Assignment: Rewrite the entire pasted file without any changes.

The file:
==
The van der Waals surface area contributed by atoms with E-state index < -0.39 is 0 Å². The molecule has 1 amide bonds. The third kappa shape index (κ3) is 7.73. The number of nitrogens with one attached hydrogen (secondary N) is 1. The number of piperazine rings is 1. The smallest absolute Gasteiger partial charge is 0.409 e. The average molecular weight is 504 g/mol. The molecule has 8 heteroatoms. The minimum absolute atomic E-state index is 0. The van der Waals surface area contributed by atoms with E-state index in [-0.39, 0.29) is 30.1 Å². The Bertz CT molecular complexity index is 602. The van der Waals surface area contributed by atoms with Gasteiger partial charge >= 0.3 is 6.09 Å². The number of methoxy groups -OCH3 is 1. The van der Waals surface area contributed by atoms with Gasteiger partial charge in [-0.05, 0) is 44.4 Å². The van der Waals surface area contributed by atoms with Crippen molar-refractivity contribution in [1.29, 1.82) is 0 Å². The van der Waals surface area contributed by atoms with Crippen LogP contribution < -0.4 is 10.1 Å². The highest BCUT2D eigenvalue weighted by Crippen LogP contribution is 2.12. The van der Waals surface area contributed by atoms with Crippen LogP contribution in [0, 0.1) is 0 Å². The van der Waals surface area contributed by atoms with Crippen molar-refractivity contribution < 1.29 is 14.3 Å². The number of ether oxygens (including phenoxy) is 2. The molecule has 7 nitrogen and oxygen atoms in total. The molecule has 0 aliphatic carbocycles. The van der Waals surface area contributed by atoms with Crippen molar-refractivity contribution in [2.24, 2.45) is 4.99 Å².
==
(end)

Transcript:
The van der Waals surface area contributed by atoms with E-state index < -0.39 is 0 Å². The molecule has 1 amide bonds. The third kappa shape index (κ3) is 7.73. The number of nitrogens with one attached hydrogen (secondary N) is 1. The number of piperazine rings is 1. The smallest absolute Gasteiger partial charge is 0.409 e. The average molecular weight is 504 g/mol. The molecule has 8 heteroatoms. The minimum absolute atomic E-state index is 0. The van der Waals surface area contributed by atoms with E-state index in [-0.39, 0.29) is 30.1 Å². The Bertz CT molecular complexity index is 602. The van der Waals surface area contributed by atoms with Gasteiger partial charge >= 0.3 is 6.09 Å². The number of methoxy groups -OCH3 is 1. The van der Waals surface area contributed by atoms with Gasteiger partial charge in [-0.05, 0) is 44.4 Å². The van der Waals surface area contributed by atoms with Crippen molar-refractivity contribution in [1.29, 1.82) is 0 Å². The van der Waals surface area contributed by atoms with Crippen LogP contribution < -0.4 is 10.1 Å². The highest BCUT2D eigenvalue weighted by Crippen LogP contribution is 2.12. The van der Waals surface area contributed by atoms with Crippen LogP contribution in [0, 0.1) is 0 Å². The van der Waals surface area contributed by atoms with Crippen molar-refractivity contribution < 1.29 is 14.3 Å². The number of ether oxygens (including phenoxy) is 2. The molecule has 7 nitrogen and oxygen atoms in total. The molecule has 0 aliphatic carbocycles. The van der Waals surface area contributed by atoms with Crippen molar-refractivity contribution in [2.24, 2.45) is 4.99 Å².